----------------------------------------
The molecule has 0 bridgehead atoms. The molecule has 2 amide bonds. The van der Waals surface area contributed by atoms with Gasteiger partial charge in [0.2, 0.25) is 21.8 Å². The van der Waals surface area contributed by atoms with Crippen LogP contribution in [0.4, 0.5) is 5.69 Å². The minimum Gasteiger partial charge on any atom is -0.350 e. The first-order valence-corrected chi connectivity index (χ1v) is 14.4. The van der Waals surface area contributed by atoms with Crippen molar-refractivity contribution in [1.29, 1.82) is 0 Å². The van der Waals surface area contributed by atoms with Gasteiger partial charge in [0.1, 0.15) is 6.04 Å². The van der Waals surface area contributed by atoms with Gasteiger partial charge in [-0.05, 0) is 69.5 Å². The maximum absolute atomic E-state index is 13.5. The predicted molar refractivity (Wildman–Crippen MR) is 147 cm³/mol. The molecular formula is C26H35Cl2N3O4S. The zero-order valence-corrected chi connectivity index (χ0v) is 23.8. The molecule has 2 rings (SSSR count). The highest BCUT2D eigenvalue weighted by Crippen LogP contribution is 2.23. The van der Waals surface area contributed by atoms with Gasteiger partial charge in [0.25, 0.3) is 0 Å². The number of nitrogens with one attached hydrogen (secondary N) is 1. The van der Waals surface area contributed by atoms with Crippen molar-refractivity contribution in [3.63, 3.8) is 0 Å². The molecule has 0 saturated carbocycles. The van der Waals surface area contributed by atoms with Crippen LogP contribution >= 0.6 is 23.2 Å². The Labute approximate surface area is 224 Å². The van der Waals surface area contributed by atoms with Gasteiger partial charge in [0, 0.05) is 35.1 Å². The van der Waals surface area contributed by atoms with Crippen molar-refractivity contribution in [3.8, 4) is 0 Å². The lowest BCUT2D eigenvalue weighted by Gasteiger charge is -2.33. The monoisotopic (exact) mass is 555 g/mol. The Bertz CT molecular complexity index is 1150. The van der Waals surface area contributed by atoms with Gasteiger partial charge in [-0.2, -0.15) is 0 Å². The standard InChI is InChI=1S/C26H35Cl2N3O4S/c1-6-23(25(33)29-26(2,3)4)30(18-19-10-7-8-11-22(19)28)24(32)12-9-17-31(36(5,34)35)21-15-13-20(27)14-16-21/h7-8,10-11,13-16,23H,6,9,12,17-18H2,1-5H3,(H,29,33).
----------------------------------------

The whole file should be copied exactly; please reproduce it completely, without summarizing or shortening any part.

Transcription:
The molecule has 0 bridgehead atoms. The molecule has 2 amide bonds. The van der Waals surface area contributed by atoms with Gasteiger partial charge in [0.2, 0.25) is 21.8 Å². The van der Waals surface area contributed by atoms with Crippen LogP contribution in [0.4, 0.5) is 5.69 Å². The minimum Gasteiger partial charge on any atom is -0.350 e. The first-order valence-corrected chi connectivity index (χ1v) is 14.4. The van der Waals surface area contributed by atoms with Crippen molar-refractivity contribution in [1.29, 1.82) is 0 Å². The van der Waals surface area contributed by atoms with Gasteiger partial charge in [0.1, 0.15) is 6.04 Å². The van der Waals surface area contributed by atoms with Gasteiger partial charge in [-0.05, 0) is 69.5 Å². The maximum absolute atomic E-state index is 13.5. The predicted molar refractivity (Wildman–Crippen MR) is 147 cm³/mol. The molecular formula is C26H35Cl2N3O4S. The zero-order valence-corrected chi connectivity index (χ0v) is 23.8. The molecule has 2 rings (SSSR count). The highest BCUT2D eigenvalue weighted by Crippen LogP contribution is 2.23. The van der Waals surface area contributed by atoms with Gasteiger partial charge in [0.25, 0.3) is 0 Å². The number of nitrogens with one attached hydrogen (secondary N) is 1. The van der Waals surface area contributed by atoms with Crippen molar-refractivity contribution in [3.63, 3.8) is 0 Å². The molecule has 0 saturated carbocycles. The van der Waals surface area contributed by atoms with Crippen LogP contribution >= 0.6 is 23.2 Å². The Labute approximate surface area is 224 Å². The van der Waals surface area contributed by atoms with Gasteiger partial charge in [0, 0.05) is 35.1 Å². The van der Waals surface area contributed by atoms with Crippen molar-refractivity contribution in [3.8, 4) is 0 Å². The lowest BCUT2D eigenvalue weighted by Gasteiger charge is -2.33. The monoisotopic (exact) mass is 555 g/mol. The Bertz CT molecular complexity index is 1150. The van der Waals surface area contributed by atoms with Gasteiger partial charge in [-0.2, -0.15) is 0 Å². The standard InChI is InChI=1S/C26H35Cl2N3O4S/c1-6-23(25(33)29-26(2,3)4)30(18-19-10-7-8-11-22(19)28)24(32)12-9-17-31(36(5,34)35)21-15-13-20(27)14-16-21/h7-8,10-11,13-16,23H,6,9,12,17-18H2,1-5H3,(H,29,33).